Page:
ISLAMABAD: Afghanistan were far below their best against India Wednesday in the T20 World Cup match reminding the fans about their early days of cricket when they were just novices, learning the cricketing skills, and reluctant to play their best game when pitted against an established side.
There was more than one reason to believe there was something astonishingly wrong with their body language. The spirit, enthusiasm, and will to take their opponents head-on were missing from their game altogether. Even the quality bowler like Rashid Khan was struggling with his line and length. The spinner who has tormented the strongest of batting lineups was seen bowling below par, conceding nine per over. So much so that Naveenul Haq, who had been too miser in conceding runs during previous matches was hit for a record 59 of four.
The bowler in question has been so immaculate in previous matches that scoring runs freely of him had been really challenging for batsmen. Against India, on Wednesday there was no such issue as Indian batsmen who were provided with all the opportunities to open up their arms and strike at well to plug the gap of 61 runs that India required to turn the run-rate in a positive direction-after they lost considerable ground against Pakistan and New Zealand in back-to-back defeats.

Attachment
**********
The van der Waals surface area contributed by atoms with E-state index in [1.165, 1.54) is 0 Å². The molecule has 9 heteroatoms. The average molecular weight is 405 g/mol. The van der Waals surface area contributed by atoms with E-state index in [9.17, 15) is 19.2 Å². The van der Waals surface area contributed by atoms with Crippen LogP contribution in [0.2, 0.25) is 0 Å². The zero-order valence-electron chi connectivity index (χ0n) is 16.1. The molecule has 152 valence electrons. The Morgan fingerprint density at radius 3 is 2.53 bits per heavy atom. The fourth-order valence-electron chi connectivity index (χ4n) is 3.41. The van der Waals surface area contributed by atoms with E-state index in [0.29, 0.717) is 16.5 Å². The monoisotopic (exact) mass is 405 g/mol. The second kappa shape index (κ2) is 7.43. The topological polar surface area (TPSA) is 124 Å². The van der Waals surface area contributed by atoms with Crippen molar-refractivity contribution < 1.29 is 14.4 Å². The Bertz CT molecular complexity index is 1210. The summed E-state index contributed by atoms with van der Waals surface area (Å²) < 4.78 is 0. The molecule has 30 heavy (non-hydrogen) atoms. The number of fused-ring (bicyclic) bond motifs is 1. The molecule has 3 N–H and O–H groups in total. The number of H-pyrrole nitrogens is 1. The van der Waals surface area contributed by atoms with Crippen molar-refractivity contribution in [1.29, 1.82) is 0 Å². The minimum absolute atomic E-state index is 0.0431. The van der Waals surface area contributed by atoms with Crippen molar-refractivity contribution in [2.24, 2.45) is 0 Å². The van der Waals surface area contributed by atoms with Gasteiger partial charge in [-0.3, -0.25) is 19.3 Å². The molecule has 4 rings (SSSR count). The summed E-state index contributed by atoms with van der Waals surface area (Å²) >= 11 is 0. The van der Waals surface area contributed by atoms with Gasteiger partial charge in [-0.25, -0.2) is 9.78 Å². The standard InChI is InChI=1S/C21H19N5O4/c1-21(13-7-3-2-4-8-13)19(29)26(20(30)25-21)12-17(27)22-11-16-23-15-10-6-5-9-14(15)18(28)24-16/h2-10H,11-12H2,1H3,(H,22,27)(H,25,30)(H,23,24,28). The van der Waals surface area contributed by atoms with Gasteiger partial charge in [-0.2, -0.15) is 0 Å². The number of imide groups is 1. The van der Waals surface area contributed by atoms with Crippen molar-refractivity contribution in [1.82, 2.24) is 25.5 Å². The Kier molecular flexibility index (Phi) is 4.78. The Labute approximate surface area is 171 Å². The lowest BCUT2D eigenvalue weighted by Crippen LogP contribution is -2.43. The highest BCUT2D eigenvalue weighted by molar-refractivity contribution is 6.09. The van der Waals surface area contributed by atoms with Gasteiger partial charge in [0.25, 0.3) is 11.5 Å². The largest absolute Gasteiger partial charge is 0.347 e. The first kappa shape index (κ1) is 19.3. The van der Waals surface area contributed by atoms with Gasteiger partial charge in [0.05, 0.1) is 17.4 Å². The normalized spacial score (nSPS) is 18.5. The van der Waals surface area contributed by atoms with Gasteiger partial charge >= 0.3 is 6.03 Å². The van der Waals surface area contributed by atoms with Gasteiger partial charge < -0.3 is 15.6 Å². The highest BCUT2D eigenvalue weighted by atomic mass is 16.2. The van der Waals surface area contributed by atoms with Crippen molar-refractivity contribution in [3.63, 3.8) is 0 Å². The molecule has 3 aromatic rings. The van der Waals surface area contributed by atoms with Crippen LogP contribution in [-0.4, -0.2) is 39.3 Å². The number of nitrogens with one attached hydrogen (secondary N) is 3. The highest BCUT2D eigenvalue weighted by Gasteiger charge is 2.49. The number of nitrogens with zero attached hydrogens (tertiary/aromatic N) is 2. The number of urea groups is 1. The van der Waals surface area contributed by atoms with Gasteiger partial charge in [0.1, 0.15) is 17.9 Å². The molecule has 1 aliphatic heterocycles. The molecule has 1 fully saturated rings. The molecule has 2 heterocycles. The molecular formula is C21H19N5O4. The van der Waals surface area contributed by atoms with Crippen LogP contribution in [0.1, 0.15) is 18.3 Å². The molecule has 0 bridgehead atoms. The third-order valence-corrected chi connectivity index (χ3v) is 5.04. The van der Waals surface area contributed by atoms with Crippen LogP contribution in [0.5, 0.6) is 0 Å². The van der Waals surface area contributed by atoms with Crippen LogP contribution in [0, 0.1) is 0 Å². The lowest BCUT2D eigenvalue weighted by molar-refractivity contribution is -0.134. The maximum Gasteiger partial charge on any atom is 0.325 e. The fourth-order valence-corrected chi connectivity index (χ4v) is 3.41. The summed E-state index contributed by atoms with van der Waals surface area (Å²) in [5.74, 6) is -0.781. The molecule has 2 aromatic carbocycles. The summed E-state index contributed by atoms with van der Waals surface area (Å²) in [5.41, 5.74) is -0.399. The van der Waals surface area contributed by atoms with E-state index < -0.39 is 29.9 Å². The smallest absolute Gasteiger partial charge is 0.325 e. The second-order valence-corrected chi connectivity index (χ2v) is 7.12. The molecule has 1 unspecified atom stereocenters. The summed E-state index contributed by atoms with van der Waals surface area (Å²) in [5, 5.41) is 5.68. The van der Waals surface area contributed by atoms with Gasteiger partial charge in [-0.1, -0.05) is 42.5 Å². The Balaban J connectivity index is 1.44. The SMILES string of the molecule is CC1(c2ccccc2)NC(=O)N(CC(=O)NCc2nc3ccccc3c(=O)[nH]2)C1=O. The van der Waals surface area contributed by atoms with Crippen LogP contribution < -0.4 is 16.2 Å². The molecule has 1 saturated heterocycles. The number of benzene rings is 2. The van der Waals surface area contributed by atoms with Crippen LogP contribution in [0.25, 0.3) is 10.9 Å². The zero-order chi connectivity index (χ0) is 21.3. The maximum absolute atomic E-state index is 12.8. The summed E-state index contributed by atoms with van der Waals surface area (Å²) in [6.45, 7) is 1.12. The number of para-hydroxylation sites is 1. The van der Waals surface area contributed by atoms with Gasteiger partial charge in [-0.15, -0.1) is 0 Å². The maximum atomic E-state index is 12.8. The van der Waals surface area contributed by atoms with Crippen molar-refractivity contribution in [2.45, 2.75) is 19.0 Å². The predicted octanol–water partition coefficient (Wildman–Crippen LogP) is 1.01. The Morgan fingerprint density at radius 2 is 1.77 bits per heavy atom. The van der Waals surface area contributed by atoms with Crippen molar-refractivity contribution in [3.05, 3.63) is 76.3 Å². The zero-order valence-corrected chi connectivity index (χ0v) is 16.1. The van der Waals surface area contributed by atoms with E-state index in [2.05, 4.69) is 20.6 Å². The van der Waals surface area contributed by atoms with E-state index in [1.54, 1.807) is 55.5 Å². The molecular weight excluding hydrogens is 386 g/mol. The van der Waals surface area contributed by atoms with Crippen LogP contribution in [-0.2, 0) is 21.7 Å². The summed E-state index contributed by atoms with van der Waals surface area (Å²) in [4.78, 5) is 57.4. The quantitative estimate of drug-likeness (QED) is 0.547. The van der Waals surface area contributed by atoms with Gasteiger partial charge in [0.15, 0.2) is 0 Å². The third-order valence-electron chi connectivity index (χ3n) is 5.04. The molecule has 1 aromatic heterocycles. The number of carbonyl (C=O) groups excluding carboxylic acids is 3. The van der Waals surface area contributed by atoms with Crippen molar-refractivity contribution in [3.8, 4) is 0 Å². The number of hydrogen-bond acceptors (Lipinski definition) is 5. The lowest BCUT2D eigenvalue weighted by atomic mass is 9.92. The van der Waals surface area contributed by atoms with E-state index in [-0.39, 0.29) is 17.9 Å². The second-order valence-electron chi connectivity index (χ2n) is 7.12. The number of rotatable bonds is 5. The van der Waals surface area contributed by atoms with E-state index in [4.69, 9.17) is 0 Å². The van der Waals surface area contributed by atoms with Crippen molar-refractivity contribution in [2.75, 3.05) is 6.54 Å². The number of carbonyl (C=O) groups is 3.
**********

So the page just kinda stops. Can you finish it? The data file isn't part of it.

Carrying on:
Hazratullah Zazai and Mohammad Shahzad’s handling with the power play in wake of huge total amid prospects of dew was also questionable and so was the pathetic fielding and lack of concentration the Afghanis have shown in catching.
Afghanistan captain Mohammad Nabi’s conversation with Indian counterpart Virat Kohli where he declared his decision to him even before talking to the host was seen at least in bad taste in cricketing terms. Usually, the captain winning the toss reveals his decision to host of coin-toss ceremony rather than expressing his views to the opposing captain.
In the end, it was all made easy by Afghanistan cricketers for India to get on the points table in the third game. Admitted that the Board of Control for Cricket in India (BCCI) has invested heavily in Afghan cricket and its teams in recent times but just presenting them with a cakewalk at the expense of the tempo they have set for themselves in the World Cup T20 could never be termed a gentleman approach.
Usually, such a lackluster performance that Afghanistan has shown against India is enough to believe that the menace of match-fixing is still ripe around. Whenever and wherever the Indian fixing syndicates want their presence they look at ease to do so. Nabi’s decision to open the bowling with spinners on a track that has something for seamers early on and later his shuffling with his resources all strengthen the suspension that there was something seriously wrong here. One hopes that ICC would have been keeping a close eye on what has happened Wednesday and will make an effort to dig the truth for the benefit of cricket-though chances look bleak considering the Indian stranglehold on its resources.
India may have been helped in getting on the points table, it would not be easier for Afghanistan to pin down a highly professional New Zealand team on November 7 to help India further to earn a place in the semi-finals.
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